The Springboks claimed their first win in New Zealand since 2009 as they held on to defeat the All Blacks 36-34 in Wellington on Saturday. CRAIG LEWIS reports.
This was a classic! A game and result for the ages!
The Boks came into this clash after suffering two successive losses and facing an All Blacks team that they had only managed to beat in one of their last 12 meetings. History and all expectations were against them.
Yet, after 80 minutes of brutal, beautiful Test-match rugby, tears would flow from a Bok team that wrote a piece of history in Wellington.
On the hour mark, the Springboks led 36-24. Plenty of drama was still to follow in a clash where the Boks had to make more than 200 tackles, but had displayed remarkable courage and character on defence.
As expected, the typical late All Blacks surge was to follow. Codie Taylor would score to cut the deficit to seven points, while Bok fullback Willie le Roux was sent to the sin-bin soon after.
The brave Boks continued to hang on for dear life as New Zealand went on the hunt for a comeback victory, and took a step closer when Ardie Savea barged over to score in the 74th minute. The conversion hit the upright and the Springboks hung onto a two-point lead.
The All Blacks continued to launch attack after attack, and yet there was no way through the Bok defensive wall. A knock-on finally ended the contest more than three minutes after the regulation time. The Springboks celebrated with unbridled joy.
It was a result made all the more stunning considering that the Boks had made the worst possible start to this clash when Handré Pollard sent the kick-off soaring over the dead-ball line. Eben Etzebeth conceded a penalty soon after, while All Blacks fullback Jordie Barrett then broke through the Bok defence to score the opening try in the fifth minute.
Within the first 15 minutes, the Boks also conceded four turnovers and missed eight tackles. The ominous warning bells were ringing at that point, and became louder when lovely interplay saw Aaron Smith put away for the hosts’ second try.
However, the Springboks then produced some magic of their own as some superb phase play and handling enabled Aphiwe Dyantyi to expose some space out wide to round the defence and dot down under the posts.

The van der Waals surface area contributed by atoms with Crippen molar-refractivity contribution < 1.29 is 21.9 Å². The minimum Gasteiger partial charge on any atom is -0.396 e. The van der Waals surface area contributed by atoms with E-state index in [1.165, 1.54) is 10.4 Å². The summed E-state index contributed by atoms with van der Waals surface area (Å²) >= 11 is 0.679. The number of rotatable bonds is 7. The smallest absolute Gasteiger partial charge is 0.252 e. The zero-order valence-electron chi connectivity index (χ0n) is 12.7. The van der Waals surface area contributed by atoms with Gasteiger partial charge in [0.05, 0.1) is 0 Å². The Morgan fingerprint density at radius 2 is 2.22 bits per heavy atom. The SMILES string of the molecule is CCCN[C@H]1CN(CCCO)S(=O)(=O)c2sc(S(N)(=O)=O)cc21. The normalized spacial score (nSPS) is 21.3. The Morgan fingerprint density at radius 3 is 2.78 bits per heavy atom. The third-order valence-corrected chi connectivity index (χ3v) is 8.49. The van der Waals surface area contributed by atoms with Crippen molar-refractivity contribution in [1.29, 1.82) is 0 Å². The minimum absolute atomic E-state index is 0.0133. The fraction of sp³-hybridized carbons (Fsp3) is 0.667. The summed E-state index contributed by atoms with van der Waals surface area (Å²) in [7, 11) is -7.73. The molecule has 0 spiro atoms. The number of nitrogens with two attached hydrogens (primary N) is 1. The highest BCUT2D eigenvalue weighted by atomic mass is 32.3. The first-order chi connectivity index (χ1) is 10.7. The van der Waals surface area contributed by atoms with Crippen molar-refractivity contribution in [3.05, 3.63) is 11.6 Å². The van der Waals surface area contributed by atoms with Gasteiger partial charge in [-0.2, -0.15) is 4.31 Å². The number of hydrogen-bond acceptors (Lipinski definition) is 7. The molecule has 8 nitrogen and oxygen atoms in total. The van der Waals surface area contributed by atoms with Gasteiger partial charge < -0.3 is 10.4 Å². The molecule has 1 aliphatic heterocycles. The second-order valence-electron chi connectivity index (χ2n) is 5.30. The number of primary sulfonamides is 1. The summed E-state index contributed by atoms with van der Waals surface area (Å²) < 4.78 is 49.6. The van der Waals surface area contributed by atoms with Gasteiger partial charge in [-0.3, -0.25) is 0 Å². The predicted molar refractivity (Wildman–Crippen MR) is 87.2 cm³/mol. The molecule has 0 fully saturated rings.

It was a score that went against the expected script. As would be the case when Barrett opted for an ill-judged quick lineout on his 22m line, with Le Roux snatching up possession and darting away to score a try that sent the Boks into a surprise 14-12 lead after 25 minutes.
It signified an almost tangible lift in the Boks’ self-belief, as reflected in the decision to kick a penalty to the corner. From the resultant lineout drive, Malcolm Marx burst away to score the visitors’ third try.
As the All Blacks so often do, they would strike back just before the break when Rieko Ioane went over to score (although the officials did miss a clear knock-on in the build-up). With the final play of the half, though, Pollard slotted a penalty to send South Africa into an utterly unexpected, but fully-deserved 24-17 lead.
As it was, the Boks’ belief in an unimaginable upset continued to build when Cheslin Kolbe snapped up a loose pass to score an intercept try that opened up a handy 14-point lead soon after the restart.
Ione would hit back with his second try for the All Blacks, but the Boks continued to dazzle on attack as gainline dominance effectively set the platform for Dyantyi to secure his brace of tries with a stunning finish.
Then came the dramatic final quarter, but it would be the Springboks who emerged as triumphant victors.
All Blacks – Tries: Jordie Barrett, Aaron Smith, Rieko Ioane (2), Codie Taylor, Ardie Savea. Conversions: Beauden Barrett (2).
Springboks – Tries: Aphiwe Dyantyi (2), Willie le Roux, Malcolm Marx, Cheslin Kolbe. Conversions: Handré Pollard (4). Penalty: Pollard.
All Blacks – 15 Jordie Barrett, 14 Ben Smith, 13 Anton Lienert-Brown, 12 Ryan Crotty, 11 Rieko Ioane, 10 Beauden Barrett, 9 Aaron Smith, 8 Kieran Read (c), 7 Sam Cane, 6 Liam Squire, 5 Scott Barrett, 4 Samuel Whitelock, 3 Owen Franks, 2 Codie Taylor, 1 Karl Tu’inukuafe.
Subs: 16 Liam Coltman, 17 Tim Perry, 18 Ofa Tuungafasi, 19 Patrick Tuipulotu, 20 Ardie Savea, 21 TJ Perenara, 22 Jack Goodhue, 23 Damian McKenzie.
Springboks – 15 Willie le Roux, 14 Jesse Kriel 13 Lukhanyo Am, 12 Damian de Allende, 11 Aphiwe Dyantyi, 10 Handré Pollard, 9 Faf de Klerk, 8 Warren Whiteley, 7 Pieter-Steph du Toit, 6 Siya Kolisi (c), 5 Franco Mostert, 4 Eben Etzebeth, 3 Frans Malherbe, 2 Malcolm Marx, 1 Steven Kitshoff.
Subs: 16 Bongi Mbonambi, 17 Beast Mtawarira, 18 Wilco Louw, 19 RG Snyman, 20 Francois Louw, 21 Ross Cronjé, 22 Elton Jantjies, 23 Cheslin Kolbe.
Photo: Hannah Peters/Getty Images